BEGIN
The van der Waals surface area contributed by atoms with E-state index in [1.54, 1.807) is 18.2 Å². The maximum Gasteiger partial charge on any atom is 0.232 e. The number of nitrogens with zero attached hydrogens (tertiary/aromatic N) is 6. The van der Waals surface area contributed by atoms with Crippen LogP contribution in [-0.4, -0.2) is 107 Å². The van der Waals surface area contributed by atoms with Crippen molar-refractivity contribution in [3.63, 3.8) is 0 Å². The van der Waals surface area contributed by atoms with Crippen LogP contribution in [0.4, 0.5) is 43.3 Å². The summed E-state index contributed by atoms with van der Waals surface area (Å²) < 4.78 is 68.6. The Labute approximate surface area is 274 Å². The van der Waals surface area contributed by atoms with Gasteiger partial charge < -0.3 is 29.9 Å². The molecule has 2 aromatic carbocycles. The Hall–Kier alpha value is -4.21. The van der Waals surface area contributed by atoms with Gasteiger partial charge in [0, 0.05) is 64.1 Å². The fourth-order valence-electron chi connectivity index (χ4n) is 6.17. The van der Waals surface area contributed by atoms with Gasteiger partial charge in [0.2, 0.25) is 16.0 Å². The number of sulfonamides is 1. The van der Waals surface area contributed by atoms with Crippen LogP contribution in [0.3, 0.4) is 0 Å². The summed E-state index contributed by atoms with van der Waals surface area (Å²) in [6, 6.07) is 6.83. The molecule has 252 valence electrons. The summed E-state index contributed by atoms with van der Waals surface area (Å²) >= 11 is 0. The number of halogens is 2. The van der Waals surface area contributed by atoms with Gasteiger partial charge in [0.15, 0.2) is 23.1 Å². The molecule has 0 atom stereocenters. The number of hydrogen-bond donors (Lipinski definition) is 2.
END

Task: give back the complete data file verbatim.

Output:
The van der Waals surface area contributed by atoms with E-state index in [1.54, 1.807) is 18.2 Å². The maximum Gasteiger partial charge on any atom is 0.232 e. The number of nitrogens with zero attached hydrogens (tertiary/aromatic N) is 6. The van der Waals surface area contributed by atoms with Crippen LogP contribution in [-0.4, -0.2) is 107 Å². The van der Waals surface area contributed by atoms with Crippen molar-refractivity contribution in [3.63, 3.8) is 0 Å². The van der Waals surface area contributed by atoms with Crippen LogP contribution in [0.4, 0.5) is 43.3 Å². The summed E-state index contributed by atoms with van der Waals surface area (Å²) < 4.78 is 68.6. The Labute approximate surface area is 274 Å². The van der Waals surface area contributed by atoms with Gasteiger partial charge < -0.3 is 29.9 Å². The molecule has 2 aromatic carbocycles. The Hall–Kier alpha value is -4.21. The van der Waals surface area contributed by atoms with Gasteiger partial charge in [0, 0.05) is 64.1 Å². The fourth-order valence-electron chi connectivity index (χ4n) is 6.17. The van der Waals surface area contributed by atoms with Gasteiger partial charge in [0.2, 0.25) is 16.0 Å². The number of sulfonamides is 1. The van der Waals surface area contributed by atoms with Crippen LogP contribution in [0.3, 0.4) is 0 Å². The summed E-state index contributed by atoms with van der Waals surface area (Å²) in [6, 6.07) is 6.83. The molecule has 252 valence electrons. The summed E-state index contributed by atoms with van der Waals surface area (Å²) >= 11 is 0. The number of halogens is 2. The van der Waals surface area contributed by atoms with Gasteiger partial charge in [0.15, 0.2) is 23.1 Å². The molecule has 0 atom stereocenters. The number of hydrogen-bond donors (Lipinski definition) is 2.